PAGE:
15. Jovanovic, Boyan, 1982. "Selection and the Evolution of Industry," Econometrica, Econometric Society, vol. 50(3), pages 649-670, May.
    16. Lambson, Val Eugene, 1987. "Is the Concentration-Profit Correlation Partly an Artifact of Lumpy Technology?," American Economic Review, American Economic Association, vol. 77(4), pages 731-733, September.
    17. Hopenhayn, Hugo A, 1992. "Entry, Exit, and Firm Dynamics in Long Run Equilibrium," Econometrica, Econometric Society, vol. 60(5), pages 1127-1150, September.
    18. Klepper, Steven, 1996. "Entry, Exit, Growth, and Innovation over the Product Life Cycle," American Economic Review, American Economic Association, vol. 86(3), pages 562-583, June.
    19. La Manna, Manfredi M. A., 1986. "Why are profits correlated with concentration?," Economics Letters, Elsevier, vol. 22(1), pages 81-85.
    Full references (including those not matched with items on IDEAS)

    Citations

    Citations are extracted by the CitEc Project, subscribe to its RSS feed for this item.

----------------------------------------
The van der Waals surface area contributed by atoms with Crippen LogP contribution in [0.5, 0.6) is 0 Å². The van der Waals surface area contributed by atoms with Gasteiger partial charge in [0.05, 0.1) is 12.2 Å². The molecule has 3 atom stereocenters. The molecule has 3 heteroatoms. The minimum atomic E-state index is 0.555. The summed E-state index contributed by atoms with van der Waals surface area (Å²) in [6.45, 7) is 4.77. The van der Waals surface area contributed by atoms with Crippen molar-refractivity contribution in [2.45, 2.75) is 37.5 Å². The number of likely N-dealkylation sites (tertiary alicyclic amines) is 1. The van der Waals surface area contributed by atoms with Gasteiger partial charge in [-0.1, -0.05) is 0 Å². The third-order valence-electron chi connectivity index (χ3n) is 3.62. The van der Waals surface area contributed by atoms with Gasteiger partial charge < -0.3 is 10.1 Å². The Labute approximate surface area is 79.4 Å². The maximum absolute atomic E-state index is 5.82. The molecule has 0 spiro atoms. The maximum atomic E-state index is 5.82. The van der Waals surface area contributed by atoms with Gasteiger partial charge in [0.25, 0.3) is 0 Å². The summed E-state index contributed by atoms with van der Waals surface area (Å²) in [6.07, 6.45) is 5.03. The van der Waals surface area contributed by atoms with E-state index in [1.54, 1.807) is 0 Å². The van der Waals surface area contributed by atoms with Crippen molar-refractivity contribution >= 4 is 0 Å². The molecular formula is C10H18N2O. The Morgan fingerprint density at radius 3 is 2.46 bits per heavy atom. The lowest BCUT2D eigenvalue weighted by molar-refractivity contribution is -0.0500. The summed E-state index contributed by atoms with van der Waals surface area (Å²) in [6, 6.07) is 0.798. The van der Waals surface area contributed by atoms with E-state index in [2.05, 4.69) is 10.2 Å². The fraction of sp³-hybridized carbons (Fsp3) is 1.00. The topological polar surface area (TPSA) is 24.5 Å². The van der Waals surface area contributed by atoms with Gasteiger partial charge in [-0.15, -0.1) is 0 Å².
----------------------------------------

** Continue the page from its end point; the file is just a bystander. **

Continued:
as


    Cited by:

    1. Amir, Rabah & Lambson, Val E., 2007. "Imperfect competition, integer constraints and industry dynamics," International Journal of Industrial Organization, Elsevier, vol. 25(2), pages 261-274, April.
    2. Ruiz-Aliseda, Francisco, 2016. "Preemptive investments under uncertainty, credibility and first mover advantages," International Journal of Industrial Organization, Elsevier, vol. 44(C), pages 123-137.
    3. Moretto, Michele, 2008. "Competition and irreversible investments under uncertainty," Information Economics and Policy, Elsevier, vol. 20(1), pages 75-88, March.
    4. Óscar Gutiérrez & Francisco Ruiz-Aliseda, 2009. "Entry Patterns Over The Product Life Cycle," Manchester School, University of Manchester, vol. 77(5), pages 594-610, September.
    5. Luo, Guo Ying, 2009. "Irrationality and monopolistic competition: An evolutionary approach," European Economic Review, Elsevier, vol. 53(5), pages 512-526, July.